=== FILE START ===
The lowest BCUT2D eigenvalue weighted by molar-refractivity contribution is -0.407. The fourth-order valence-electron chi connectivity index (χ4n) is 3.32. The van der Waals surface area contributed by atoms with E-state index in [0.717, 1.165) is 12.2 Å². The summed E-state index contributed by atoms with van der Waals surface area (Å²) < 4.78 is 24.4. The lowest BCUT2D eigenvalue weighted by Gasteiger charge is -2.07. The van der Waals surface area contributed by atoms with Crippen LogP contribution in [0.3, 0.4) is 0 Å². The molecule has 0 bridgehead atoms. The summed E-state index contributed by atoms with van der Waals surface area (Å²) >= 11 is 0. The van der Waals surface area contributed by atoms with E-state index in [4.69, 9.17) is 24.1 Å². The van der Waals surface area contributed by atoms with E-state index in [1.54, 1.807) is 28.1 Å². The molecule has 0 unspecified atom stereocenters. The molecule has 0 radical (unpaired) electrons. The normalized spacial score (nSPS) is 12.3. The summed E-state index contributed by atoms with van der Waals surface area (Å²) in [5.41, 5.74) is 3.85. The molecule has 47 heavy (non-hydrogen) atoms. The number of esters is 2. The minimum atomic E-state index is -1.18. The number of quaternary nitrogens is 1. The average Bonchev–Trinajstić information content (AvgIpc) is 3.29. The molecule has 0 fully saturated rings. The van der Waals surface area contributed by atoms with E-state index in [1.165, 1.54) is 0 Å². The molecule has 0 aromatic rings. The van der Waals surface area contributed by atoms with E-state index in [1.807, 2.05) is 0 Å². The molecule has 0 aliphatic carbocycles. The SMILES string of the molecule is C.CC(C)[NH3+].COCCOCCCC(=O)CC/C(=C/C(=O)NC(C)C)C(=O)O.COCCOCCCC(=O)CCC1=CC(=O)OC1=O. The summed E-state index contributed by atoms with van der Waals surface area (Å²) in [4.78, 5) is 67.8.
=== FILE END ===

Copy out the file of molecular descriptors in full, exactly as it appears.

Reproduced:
The lowest BCUT2D eigenvalue weighted by molar-refractivity contribution is -0.407. The fourth-order valence-electron chi connectivity index (χ4n) is 3.32. The van der Waals surface area contributed by atoms with E-state index in [0.717, 1.165) is 12.2 Å². The summed E-state index contributed by atoms with van der Waals surface area (Å²) < 4.78 is 24.4. The lowest BCUT2D eigenvalue weighted by Gasteiger charge is -2.07. The van der Waals surface area contributed by atoms with Crippen LogP contribution in [0.3, 0.4) is 0 Å². The molecule has 0 bridgehead atoms. The summed E-state index contributed by atoms with van der Waals surface area (Å²) >= 11 is 0. The van der Waals surface area contributed by atoms with E-state index in [4.69, 9.17) is 24.1 Å². The van der Waals surface area contributed by atoms with E-state index in [1.54, 1.807) is 28.1 Å². The molecule has 0 unspecified atom stereocenters. The molecule has 0 radical (unpaired) electrons. The normalized spacial score (nSPS) is 12.3. The summed E-state index contributed by atoms with van der Waals surface area (Å²) in [5.41, 5.74) is 3.85. The molecule has 47 heavy (non-hydrogen) atoms. The number of esters is 2. The minimum atomic E-state index is -1.18. The number of quaternary nitrogens is 1. The average Bonchev–Trinajstić information content (AvgIpc) is 3.29. The molecule has 0 fully saturated rings. The van der Waals surface area contributed by atoms with E-state index in [1.165, 1.54) is 0 Å². The molecule has 0 aromatic rings. The van der Waals surface area contributed by atoms with E-state index in [1.807, 2.05) is 0 Å². The molecule has 0 aliphatic carbocycles. The SMILES string of the molecule is C.CC(C)[NH3+].COCCOCCCC(=O)CC/C(=C/C(=O)NC(C)C)C(=O)O.COCCOCCCC(=O)CCC1=CC(=O)OC1=O. The summed E-state index contributed by atoms with van der Waals surface area (Å²) in [4.78, 5) is 67.8.